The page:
With 2020 showing a huge increase in the influx of mid-range smartphones, Xiaomi’s Mi Note 10 Lite is yet another one that falls into this category. At face value, the smartphone is not bad. However, is it worth considering or are there better options in the market?
Design and build
At 204g, the Mi Note 10 Lite has a great heft to it. But for people who like slim smartphones, the 9.7mm thickness of the device will be off-putting. It is quite the unit and with it being so thick, the phone can stand on a surface without any support. Of course, this means there is no sacrifice in connectivity. The top edge houses an IR blaster with the secondary microphone, the right edge has the power button, the volume rocker as well as the dual-SIM slot with support for micro-SD expansion. However, we would have liked this to be a triple-slot supporting dual-SIM and micro-SD simultaneously like we have seen on other smartphones at this price point and lower.
The bottom edge is where you find the Type-C USB port, the primary speaker, a 3.5mm headphone jack and a primary microphone. The left edge on the Mi Note 10 Lite stays bare. With a combination of curves and sharp edges on the top and bottom, the Mi Note 10 Lite has a nice feel in hand. The rear and front of the device sports Corning Gorilla Glass 5 protection and in this Nebula Purple finish, it checks all the boxes when it comes to aesthetic, complete without a camera bump. But that may be because the smartphone is on the thicker side, which is our only complaint here.
On the front, you find a 6.47-inch AMOLED tear-drop style display with a 2,340 x 1,080 resolution. With its 19.5:9 aspect ratio, the phone is comfortable to hold in the hand. Furthermore, the AMOLED panel means there is an in-screen fingerprint scanner built into the display. It is accurate and fairly fast, although does struggle when your fingers are slightly damp. There is also an issue with accidental presses on the Mi Note 10 Lite due to its curved panel, which is one of the first times I have experienced to this extent. But this does allow for pretty immersive multimedia. Given the saturated panel, most of the videos I watched on the smartphone looked good. There is a slight colour inaccuracy with the display but that can be easily adjusted in the settings. Blacks are also deep with HDR10 support however the brightness from the panel is a bit lacking which means you will struggle to use it outdoors with no shade.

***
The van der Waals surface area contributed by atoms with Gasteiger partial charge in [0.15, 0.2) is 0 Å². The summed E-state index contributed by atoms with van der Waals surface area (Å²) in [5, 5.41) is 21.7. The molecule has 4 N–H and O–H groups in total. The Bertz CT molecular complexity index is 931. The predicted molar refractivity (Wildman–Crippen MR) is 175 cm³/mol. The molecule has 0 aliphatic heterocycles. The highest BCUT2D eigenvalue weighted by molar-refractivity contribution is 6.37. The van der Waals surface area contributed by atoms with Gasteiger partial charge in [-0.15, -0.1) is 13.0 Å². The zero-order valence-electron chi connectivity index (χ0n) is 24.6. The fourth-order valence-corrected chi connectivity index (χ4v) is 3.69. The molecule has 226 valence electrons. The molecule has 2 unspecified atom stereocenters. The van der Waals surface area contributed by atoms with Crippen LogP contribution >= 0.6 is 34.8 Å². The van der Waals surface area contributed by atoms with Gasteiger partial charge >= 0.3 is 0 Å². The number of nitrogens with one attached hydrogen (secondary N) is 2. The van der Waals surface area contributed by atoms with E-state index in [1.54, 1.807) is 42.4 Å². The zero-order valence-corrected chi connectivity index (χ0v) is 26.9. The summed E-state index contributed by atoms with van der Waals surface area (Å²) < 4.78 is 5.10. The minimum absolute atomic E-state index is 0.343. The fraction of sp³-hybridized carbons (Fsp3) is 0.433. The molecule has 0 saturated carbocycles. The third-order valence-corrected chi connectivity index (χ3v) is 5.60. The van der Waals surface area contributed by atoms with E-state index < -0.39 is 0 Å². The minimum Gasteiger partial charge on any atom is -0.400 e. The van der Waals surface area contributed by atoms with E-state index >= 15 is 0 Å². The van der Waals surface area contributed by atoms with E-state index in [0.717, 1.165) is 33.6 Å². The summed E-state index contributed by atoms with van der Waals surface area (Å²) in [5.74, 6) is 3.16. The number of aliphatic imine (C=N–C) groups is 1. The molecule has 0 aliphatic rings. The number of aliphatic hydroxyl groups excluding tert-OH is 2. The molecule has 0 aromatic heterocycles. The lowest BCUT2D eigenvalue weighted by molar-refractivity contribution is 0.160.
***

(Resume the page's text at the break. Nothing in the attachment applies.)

Complimenting the experience is the mono-speaker. While powerful enough, it does not bring you wholesome sound when the phone is being used in landscape mode. Plus, it can easily be covered with your fingers as it is placed in the natural resting position of your fingers. Of course, you can avoid this issue by using an external pair of headphones, either wired or wireless. But one drawback to the panel is its refresh rate. At 60Hz, its performance seems a bit dated. Of course, we recognise that AMOLED panels with higher refresh rates are more expensive to produce however, Xiaomi perhaps could have looked at an IPS LCD variant. The lower refresh rate is evident in day-to-day performance, which takes away from an otherwise great display.
Under the hood, the Mi Note 10 Lite comes with decent power. It sports a Qualcomm Snapdragon 730G octa-core processor clocked at 2.2GHz and an Adreno 618 GPU, which can get you some average gaming power. On our variant, we have 128GB of UFS 2.1 storage and 6GB of RAM and working in conjunction, the experience is mixed. Of course, you get Xiaomi’s MIUI 11 software which at certain times does get in the way of the smartphone when it come to speed and performance. I would not call the smartphone smooth in today’s terms however it is bearable. This experience is a combination of mid-range processing power and that 60Hz refresh rate display. And certainly, we think the experience has room to get much better. We have seen smartphones priced lower than the Mi Note 10 Lite perform better so it is surprising.